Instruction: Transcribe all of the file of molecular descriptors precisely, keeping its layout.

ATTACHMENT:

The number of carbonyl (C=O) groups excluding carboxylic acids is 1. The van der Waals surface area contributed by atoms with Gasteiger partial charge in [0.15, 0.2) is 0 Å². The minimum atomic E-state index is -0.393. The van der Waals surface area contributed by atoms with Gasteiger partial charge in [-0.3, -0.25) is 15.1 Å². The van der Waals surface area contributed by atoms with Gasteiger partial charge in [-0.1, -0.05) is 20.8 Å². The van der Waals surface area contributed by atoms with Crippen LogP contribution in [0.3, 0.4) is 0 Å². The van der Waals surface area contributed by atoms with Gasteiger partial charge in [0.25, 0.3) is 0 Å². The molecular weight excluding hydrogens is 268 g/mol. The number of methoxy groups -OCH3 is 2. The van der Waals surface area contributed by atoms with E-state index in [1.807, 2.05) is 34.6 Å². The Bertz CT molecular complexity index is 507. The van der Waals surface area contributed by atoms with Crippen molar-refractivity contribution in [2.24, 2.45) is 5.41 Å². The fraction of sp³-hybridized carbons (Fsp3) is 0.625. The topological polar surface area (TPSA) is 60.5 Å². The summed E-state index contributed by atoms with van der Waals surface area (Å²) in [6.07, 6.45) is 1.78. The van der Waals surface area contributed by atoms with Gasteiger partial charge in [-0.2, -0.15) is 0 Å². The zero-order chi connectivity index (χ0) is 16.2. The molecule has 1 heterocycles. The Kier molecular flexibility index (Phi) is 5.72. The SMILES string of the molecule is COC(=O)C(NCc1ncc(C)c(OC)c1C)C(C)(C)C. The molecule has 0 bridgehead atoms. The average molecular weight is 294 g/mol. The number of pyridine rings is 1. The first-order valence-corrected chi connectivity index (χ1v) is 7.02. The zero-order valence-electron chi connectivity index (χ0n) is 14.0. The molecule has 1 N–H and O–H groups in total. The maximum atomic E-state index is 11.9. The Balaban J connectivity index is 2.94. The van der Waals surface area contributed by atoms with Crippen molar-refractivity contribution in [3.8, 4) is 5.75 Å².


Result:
The number of carbonyl (C=O) groups excluding carboxylic acids is 1. The van der Waals surface area contributed by atoms with Gasteiger partial charge in [0.15, 0.2) is 0 Å². The minimum atomic E-state index is -0.393. The van der Waals surface area contributed by atoms with Gasteiger partial charge in [-0.3, -0.25) is 15.1 Å². The van der Waals surface area contributed by atoms with Gasteiger partial charge in [-0.1, -0.05) is 20.8 Å². The van der Waals surface area contributed by atoms with Crippen LogP contribution in [0.3, 0.4) is 0 Å². The van der Waals surface area contributed by atoms with Gasteiger partial charge in [0.25, 0.3) is 0 Å². The molecular weight excluding hydrogens is 268 g/mol. The number of methoxy groups -OCH3 is 2. The van der Waals surface area contributed by atoms with E-state index in [1.807, 2.05) is 34.6 Å². The Bertz CT molecular complexity index is 507. The van der Waals surface area contributed by atoms with Crippen molar-refractivity contribution in [2.24, 2.45) is 5.41 Å². The fraction of sp³-hybridized carbons (Fsp3) is 0.625. The topological polar surface area (TPSA) is 60.5 Å². The summed E-state index contributed by atoms with van der Waals surface area (Å²) in [6.07, 6.45) is 1.78. The van der Waals surface area contributed by atoms with Gasteiger partial charge in [-0.2, -0.15) is 0 Å². The zero-order chi connectivity index (χ0) is 16.2. The molecule has 1 heterocycles. The Kier molecular flexibility index (Phi) is 5.72. The SMILES string of the molecule is COC(=O)C(NCc1ncc(C)c(OC)c1C)C(C)(C)C. The molecule has 0 bridgehead atoms. The average molecular weight is 294 g/mol. The number of pyridine rings is 1. The first-order valence-corrected chi connectivity index (χ1v) is 7.02. The zero-order valence-electron chi connectivity index (χ0n) is 14.0. The molecule has 1 N–H and O–H groups in total. The maximum atomic E-state index is 11.9. The Balaban J connectivity index is 2.94. The van der Waals surface area contributed by atoms with Crippen molar-refractivity contribution in [3.8, 4) is 5.75 Å².